A few weeks ago, Erline Andrews, a student at the Columbia University Graduate School of Journalism , in New York City, called to ask me about "strange wills".
She explained that students, such as she enrolled in that graduate program, participate in various online publications, and write articles based on interviews and research in the field. Many of these articles then are syndicated for publication by the Columbia News Service, which is operated by the graduate school.
The Columbia News Service operates as a feature syndicate whose stories are conceived, reported and written by students under the guidance of faculty members.Her chosen topic for an article was "strange wills" -- a survey of situations involving an odd "Last Will & Testament" to be enforced after death.
The best ones are displayed on the school’s web site and also distributed by The New York Times News Service for publication in some 400 daily newspapers throughout the United States and Canada.
I checked the website of the Columbia News Service for the posting of students' articles this semester. I was impressed with the breadth & depth of the stories. Some address topics of interest to seniors or their advisors. For example, so far in 2007, see:
"A way to care for your pet, even after your death" , by Ibby Caputo -- "Pet owners are now creating trust funds to provide for their animals after they're gone." (04/24/07) "Experts prescribe children's toys for Alzheimer's patients", by Rebecca Rosenberg -- "There is no cure for Alzheimer's disease, and many patients become agitated as their minds waste away. Many caregivers say that children's dolls, books and games can provide comfort." (04/24/07) "Pet owners dish out big dollars for funerals", by Peter Cox --"Backyard burials for Sparky are a thing of the past. Today's pet owners are heading to the pet cemetery to memorialize their cherished hounds or felines." (04/10/07) "Open wide! More senior citizens opt for braces", by Candace Taylor -- "Braces used to be worn in high schools, not at bingo nights. Not anymore. Grandmas now say no to dentures, yes to the orthodontist’s chair." (04/10/07) "To cremate or not to cremate? Results are now in: Yes", by Andi Balla -- "The number of people opting for cremation, of themselves or of loved ones, has tripled since the 1980s, a trend that's been fueled by lower costs, relaxed religious rules and societal acceptance." (03/27/07) "Teens in mourning find solace in cyberspace", by Peter Cox -- "Young people turn to MySpace and Facebook to memorialize departed friends." (03/27/07) "Compulsive hoarding--a lot more than just being messy", by Melissa Korn -- "Compulsive hoarders surround themselves with piles of papers and stacks of stuff. Cleaning up the mess isn't as easy as hiring a professional organizer; their problems are psychological and require lifelong treatment." (03/13/07) "The picture of health? So why plan a funeral?", by Heather J. Ciras -- "Baby boomers are starting to plan their own funerals. Why? Because if you want your funeral done right, you have to do it yourself." (03/13/07) "Dying for attention: Why people are killing themselves online", by Howard Swains -- "Online deaths are not always what they seem to be. In many cases, Internet users are pretending to have died, and a group of cyber-sleuths is working to expose the fraudsters." (02/27/07)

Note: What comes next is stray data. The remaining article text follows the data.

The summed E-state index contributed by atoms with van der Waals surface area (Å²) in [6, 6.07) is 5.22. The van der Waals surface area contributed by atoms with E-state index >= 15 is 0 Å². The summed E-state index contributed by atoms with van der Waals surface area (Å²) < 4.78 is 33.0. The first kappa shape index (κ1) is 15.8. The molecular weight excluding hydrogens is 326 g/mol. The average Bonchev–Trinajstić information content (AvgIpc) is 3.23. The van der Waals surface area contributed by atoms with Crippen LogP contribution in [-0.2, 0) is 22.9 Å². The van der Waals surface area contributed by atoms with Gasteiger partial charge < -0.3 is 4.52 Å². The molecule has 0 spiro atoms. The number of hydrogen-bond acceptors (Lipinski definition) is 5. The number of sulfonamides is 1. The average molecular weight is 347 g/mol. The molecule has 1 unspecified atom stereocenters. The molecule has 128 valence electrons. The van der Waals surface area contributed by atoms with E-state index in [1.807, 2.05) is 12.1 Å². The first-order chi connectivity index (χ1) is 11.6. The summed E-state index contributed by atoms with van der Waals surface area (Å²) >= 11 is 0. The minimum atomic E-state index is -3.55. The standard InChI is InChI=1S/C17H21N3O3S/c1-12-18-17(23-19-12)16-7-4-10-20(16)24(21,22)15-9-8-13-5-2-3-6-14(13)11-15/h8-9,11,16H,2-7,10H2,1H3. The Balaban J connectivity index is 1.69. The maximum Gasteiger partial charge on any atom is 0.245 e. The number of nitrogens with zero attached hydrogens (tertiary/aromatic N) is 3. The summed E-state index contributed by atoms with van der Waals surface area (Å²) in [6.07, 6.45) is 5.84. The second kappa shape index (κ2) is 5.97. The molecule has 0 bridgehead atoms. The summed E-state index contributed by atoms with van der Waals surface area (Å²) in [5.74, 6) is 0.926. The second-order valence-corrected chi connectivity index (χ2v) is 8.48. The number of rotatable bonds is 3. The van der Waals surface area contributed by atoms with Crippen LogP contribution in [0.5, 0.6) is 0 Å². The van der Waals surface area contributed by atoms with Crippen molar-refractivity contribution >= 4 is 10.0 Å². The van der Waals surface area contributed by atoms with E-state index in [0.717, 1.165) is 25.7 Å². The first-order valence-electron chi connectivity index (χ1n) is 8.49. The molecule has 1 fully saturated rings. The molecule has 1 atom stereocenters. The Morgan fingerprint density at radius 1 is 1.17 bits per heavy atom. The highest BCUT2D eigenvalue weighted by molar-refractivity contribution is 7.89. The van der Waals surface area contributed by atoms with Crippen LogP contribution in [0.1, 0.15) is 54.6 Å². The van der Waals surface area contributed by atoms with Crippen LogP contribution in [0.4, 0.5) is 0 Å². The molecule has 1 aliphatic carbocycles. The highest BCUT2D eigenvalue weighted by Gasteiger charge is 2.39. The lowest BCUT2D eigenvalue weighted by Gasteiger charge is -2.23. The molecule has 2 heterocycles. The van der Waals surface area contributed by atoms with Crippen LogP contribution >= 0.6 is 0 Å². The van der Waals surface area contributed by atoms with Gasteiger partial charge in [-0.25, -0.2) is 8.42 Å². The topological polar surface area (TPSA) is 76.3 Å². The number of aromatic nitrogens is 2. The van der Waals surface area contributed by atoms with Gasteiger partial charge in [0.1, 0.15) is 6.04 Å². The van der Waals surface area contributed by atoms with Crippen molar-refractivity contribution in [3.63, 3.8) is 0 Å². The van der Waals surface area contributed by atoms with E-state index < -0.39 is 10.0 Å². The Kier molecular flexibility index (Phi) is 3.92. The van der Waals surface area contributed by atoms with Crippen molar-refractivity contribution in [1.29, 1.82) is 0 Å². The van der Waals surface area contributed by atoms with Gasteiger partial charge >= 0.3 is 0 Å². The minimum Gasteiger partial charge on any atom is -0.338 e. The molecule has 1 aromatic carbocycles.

There have been some books printed in the past on the subject of "weird wills". See: Weird Wills And Eccentric Last Wishes, by Michelle Lovric; and The Weird and Wonderful World of Wills, by Eamonn G. Mongey.
Before he died in 1994 a man from Springfield, Ore., included in his will the provision that his skin be tanned like leather and used to bind a book of self-penned poetry. A California woman who died in 1979 ordered that her dog be put down to save him the pain of living on after she had gone. Another woman from Beverly Hills, Calif., who died in 1977 wanted to be buried in her Ferrari and dressed in her favorite nightgown.
Such stories may be fodder for jokes, but unusual post-death wishes are a serious issue in estate planning. It may be rare to come across cases like that of the man from Bethlehem, Pa., who died in 1998 and arranged a monthly reward for the police officer who issued the most tickets for double parking. But in more subtle ways people are testing how far they can move away from the expected.